There’s a nice piece by Mark Hansen about data-driven aesthetics in the New York Times special section on big data.
From a speedometer to a weather map to a stock chart, we routinely interpret and act on data displayed visually. With a few exceptions, data has no natural “look,” no natural “visualization,” and choices have to be made about how it should be displayed. Each choice can reveal certain kinds of patterns in the data while hiding others.
I think drawing a line between a traditional statistical graphic and a pure work of art would be somewhat difficult. You can find examples of both that might fall in the opposite category: traditional graphics that transcend their utilitarian purposes and “pure art” works that tell you something new about your world.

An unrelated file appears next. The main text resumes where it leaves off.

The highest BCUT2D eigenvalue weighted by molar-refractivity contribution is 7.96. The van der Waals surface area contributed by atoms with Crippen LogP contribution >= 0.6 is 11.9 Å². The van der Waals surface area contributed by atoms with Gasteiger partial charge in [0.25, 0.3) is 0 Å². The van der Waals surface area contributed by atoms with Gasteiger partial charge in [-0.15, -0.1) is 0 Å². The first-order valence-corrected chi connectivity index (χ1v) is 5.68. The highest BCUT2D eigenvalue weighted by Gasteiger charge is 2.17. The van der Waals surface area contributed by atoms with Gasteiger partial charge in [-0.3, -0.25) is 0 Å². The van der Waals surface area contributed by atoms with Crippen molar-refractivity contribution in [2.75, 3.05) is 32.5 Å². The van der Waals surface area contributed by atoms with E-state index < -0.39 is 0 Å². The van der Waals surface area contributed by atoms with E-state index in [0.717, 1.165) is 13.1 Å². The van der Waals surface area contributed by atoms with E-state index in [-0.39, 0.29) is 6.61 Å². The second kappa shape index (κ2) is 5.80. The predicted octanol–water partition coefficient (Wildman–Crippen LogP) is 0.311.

Indeed, I think Mark Hansen’s own work with Ben Rubin falls into the latter category–art pieces that perhaps had their beginnings as purely works of art but ended up giving you new insight into the world. For example, Listening Post was a highly creative installation that simultaneously gave you an emotional connection to random people chatting on the Internet as well as insight into what the Internet was “saying” at any given time (I wonder if NSA employees took a field trip to the Whitney Museum of American Art!).comments powered by Disqus